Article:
the digitised output. This means that 1 count corresponds to a charge of Q =
of SEETRAM . The outer foils are supported by aluminium rings (1, 2, 5,
6). The inner foil is supported and insulated by two Teflon rings (3, 4).
detector device name in the beam diagnostic program (SD-Anwahlprogramm) is
lower limit of the SEETRAM application is given by the condition that the
produced current must be higher than 10-12 Ampere in order to
distinguish the signals from the positive offset of the Current Digitiser (the
same is true for the current signal from the IC01). The corresponding beam
intensity depends on the projectile charge and energy, see figure 20 in ref.
. There is no upper limit for the SEETRAM current. The SC01 is applicable up
rates of 105 particles/s where saturation effects start to be higher
than 1 %. The particle counting of the IC01 is limited to 104
particles/s due to pile-up in the preamplifier. Also, the particle-counting with
the IC01 is not suitable for ions with Z < 10, because the energy-loss
signals could not be distinguish from the electronic noise. The upper limit of
the current signal from the IC01 is 10-7 Ampere where the
recombination losses become higher than 10 %.
problems during the measurements
If the beam is not centred on the target, there is a question if all the
projectiles are measured by the SEETRAM, SC01 and IC01. One should check the
beam position using the current grids before the calibration.
SEETRAM can only be calibrated in the slow extraction mode. In the case of the
fast extraction, the time structure of spills cannot be seen, but the
integration of the secondary-electron current should work. Moreover, there is
also a danger that the Current Digitiser is saturated because of the presence of
short, high intensity pulses. For this reason, in the case of fast extraction,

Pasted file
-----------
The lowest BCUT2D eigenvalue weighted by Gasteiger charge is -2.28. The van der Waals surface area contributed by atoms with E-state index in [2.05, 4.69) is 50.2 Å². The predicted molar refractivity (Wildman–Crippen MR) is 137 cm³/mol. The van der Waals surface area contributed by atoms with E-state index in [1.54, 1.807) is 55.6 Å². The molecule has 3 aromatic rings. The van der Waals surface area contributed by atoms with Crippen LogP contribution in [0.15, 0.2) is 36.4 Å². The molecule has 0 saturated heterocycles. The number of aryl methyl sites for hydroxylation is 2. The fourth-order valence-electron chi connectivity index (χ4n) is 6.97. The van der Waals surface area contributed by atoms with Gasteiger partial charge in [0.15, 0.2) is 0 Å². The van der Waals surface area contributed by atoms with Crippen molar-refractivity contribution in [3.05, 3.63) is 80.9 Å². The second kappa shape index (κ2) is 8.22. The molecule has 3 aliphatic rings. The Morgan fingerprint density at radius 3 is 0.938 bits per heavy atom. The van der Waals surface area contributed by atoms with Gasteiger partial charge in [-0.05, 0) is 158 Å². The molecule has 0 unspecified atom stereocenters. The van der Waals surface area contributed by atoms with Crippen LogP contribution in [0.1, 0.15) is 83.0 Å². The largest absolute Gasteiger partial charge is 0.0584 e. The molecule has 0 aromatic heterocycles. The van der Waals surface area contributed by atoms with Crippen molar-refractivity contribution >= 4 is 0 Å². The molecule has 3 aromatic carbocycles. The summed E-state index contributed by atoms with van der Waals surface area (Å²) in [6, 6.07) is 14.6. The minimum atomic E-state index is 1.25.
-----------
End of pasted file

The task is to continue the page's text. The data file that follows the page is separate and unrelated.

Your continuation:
one should insert a filter with a time constant in the order of 1 s between the
detector and the input of the
The offset of the Current Digitiser must be tuned high enough to ensure that the
digital output of the Current Digitiser never stops. If this happens, any
information on the magnitude of the current during this time is lost.
One should compare the number of particles on SEETRAM with those in SIS (ask
operators for beam transformator value). For longer runs it has to be at least
70%, otherwise the radioprotection service may demand a reduction of the beam
intensity because of too high extraction losses.
Christine Ziegler, ‘Aufbau und Einsatz eines Sekundärelektronen-Transmissions-Monitors
zur Messung de absoluten Teilchenstroms am Fragmentseparator’, Diplomarbeit TH
Darmstadt, October 1992.
B. Jurado, K.-H. Schmidt, K.-H. Behr, ‘Application of a secondary-electron
transmission monitor for high-precision intensity measurements of relativistic
heavy-ion beams’, Nucl.
Instr. Meth. A 483 (2002) 603.
A. Junghans, H.-G. Clerck, A. Grewe, M. de Jong, J. Müller, K.-H. Schmidt, ‘A
self-calibrating ionisation chamber for the precise intensity calibration of
high-energy heavy-ion beam monitors’, Nucl.
Instr. Meth. A 370 (1996) 312.